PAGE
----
Low and wide — about 1.5 inches lower at the roof and 1.1 inches wider than the GT-R — the R coupe hunkers down and grips fast curves like a vise. The steering is quick and direct, with good on-center feel in highway driving. The suspension is a bit harsh over bumpy surfaces.

The F-type R coupe’s EPA fuel economy rating of 16 m.p.g. in the city, 23 highway and 18 combined is in the middle of its competitive set, better than the R8 V10 plus, M6 and ZO6, but trailing the GT-R, SL63 and 911 turbo.

The interior is accommodating, though a bit short of storage bins. The test car featured a two-tone black and brown interior with deep, scooped-out sport seats. The luggage compartment provides plenty of room for a weekend’s bags.

Most of the controls are simple and easy to use, but the car lacked any voice-recognition for phone, music or navigation, despite having Bluetooth for phone calls and music.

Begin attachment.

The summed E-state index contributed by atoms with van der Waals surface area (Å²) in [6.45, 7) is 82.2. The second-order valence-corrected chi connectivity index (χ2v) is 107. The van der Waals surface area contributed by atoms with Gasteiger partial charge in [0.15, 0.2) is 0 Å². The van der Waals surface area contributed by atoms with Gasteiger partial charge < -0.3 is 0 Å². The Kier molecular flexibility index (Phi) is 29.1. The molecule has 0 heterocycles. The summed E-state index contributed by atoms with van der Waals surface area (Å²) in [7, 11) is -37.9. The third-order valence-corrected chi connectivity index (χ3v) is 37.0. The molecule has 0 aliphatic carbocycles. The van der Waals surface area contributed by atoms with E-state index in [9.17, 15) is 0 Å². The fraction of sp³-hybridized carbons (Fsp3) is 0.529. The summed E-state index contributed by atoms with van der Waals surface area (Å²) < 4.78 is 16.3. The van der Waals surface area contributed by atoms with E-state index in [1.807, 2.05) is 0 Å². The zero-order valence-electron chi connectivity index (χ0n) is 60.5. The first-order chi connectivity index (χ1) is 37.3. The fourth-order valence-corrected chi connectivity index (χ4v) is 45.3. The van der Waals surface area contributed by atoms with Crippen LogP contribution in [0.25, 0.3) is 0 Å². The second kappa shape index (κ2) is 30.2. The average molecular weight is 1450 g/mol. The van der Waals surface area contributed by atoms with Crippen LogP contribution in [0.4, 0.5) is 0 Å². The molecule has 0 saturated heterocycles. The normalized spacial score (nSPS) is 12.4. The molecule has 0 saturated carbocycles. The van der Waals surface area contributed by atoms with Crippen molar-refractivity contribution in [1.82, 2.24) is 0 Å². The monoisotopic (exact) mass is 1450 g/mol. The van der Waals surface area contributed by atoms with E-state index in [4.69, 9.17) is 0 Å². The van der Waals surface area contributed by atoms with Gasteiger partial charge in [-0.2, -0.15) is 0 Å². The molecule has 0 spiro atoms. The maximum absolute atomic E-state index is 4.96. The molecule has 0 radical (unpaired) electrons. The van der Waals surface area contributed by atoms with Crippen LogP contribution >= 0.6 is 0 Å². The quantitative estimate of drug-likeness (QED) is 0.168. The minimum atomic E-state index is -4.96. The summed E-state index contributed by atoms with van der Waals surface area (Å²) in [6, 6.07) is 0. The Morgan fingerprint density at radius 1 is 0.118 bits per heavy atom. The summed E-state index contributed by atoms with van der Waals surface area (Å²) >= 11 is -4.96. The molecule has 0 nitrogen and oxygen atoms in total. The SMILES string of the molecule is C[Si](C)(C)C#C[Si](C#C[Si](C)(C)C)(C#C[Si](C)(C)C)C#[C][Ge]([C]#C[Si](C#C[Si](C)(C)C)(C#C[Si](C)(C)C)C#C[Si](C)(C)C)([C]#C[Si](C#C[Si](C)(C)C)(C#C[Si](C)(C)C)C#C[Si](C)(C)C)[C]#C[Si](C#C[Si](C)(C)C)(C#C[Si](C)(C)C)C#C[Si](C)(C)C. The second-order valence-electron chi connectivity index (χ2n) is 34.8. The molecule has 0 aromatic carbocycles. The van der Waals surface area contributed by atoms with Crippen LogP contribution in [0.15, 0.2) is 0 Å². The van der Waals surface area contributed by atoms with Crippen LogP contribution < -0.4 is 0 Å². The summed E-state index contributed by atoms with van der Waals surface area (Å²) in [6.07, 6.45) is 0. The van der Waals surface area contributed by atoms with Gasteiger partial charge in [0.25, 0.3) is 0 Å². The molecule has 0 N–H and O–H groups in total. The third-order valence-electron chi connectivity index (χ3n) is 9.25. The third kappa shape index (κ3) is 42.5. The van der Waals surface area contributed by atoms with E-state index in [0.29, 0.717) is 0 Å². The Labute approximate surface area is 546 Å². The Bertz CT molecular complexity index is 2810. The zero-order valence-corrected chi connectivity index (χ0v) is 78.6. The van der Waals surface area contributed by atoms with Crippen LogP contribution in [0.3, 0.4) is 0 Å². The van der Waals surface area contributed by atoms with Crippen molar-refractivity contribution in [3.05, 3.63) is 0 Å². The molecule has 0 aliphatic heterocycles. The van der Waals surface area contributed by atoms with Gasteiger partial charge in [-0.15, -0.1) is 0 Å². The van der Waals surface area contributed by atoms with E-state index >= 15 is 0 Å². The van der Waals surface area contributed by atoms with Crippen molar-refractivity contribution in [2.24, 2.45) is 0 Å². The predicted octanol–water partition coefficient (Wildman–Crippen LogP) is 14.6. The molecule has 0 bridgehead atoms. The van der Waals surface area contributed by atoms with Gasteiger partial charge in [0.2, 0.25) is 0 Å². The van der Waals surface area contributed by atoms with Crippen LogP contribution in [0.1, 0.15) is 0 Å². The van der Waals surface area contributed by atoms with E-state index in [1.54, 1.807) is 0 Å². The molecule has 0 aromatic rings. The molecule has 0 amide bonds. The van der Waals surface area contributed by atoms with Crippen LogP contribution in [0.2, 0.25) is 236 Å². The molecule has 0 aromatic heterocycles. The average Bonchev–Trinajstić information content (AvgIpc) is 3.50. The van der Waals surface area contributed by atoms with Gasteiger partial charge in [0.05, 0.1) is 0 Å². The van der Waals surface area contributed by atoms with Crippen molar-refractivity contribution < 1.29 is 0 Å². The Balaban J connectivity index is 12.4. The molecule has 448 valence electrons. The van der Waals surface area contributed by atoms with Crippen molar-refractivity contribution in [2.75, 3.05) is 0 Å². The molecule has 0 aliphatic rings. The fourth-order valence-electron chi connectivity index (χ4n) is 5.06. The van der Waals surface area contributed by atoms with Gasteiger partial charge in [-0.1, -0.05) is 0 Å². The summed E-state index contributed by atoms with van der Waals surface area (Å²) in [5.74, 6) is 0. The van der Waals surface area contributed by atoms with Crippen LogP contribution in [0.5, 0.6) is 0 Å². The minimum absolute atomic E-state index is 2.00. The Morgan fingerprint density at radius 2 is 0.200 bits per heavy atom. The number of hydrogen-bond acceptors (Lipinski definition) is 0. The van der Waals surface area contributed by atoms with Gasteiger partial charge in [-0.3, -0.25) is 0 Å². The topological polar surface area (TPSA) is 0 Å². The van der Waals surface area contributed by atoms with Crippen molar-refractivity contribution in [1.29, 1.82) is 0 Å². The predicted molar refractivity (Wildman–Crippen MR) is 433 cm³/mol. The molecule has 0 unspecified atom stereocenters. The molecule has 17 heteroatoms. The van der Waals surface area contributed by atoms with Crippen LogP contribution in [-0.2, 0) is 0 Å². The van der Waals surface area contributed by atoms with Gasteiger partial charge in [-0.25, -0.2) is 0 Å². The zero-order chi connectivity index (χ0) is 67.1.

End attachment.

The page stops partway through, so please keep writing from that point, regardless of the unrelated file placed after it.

You can only initiate phone calls with your handset or the touch screen. No car this expensive and technically sophisticated should impose that level of distraction on its driver.

Jag just announced a new app called justDrive to provide voice recognition in cars with its optional InControl connectivity package. It should be available to download onto smart phones soon.

I’m looking forward to testing justDrive. Offering a vehicle as fine as the F-type without voice recognition is a serious oversight.

InControl is available on all 2015 Land Rovers and the 2015 F-type. The rest of Jag’s lineup will offer it for the 2016 model year.

Driving the F-type coupe is a joy, but its lack of competitive controls stings. That could change if justDrive and InControl live up to Jaguar’s promises.

Contact Mark Phelan: mmphelan@freepress.com or 313-222-6731. Follow him on Twitter @mark_phelan.

Behind the Wheel

2015 Jaguar F-type R coupe

Rear-wheel-drive two-passenger sports coupe

Price as tested: $104,950 (excluding destination charge)

Rating: ★★★ (Out of four stars)

Reasons to buy: Looks; power; handling.

Shortcomings: No voice recognition for phone or navigation; stiff ride.

Competitive EPA fuel economy ratings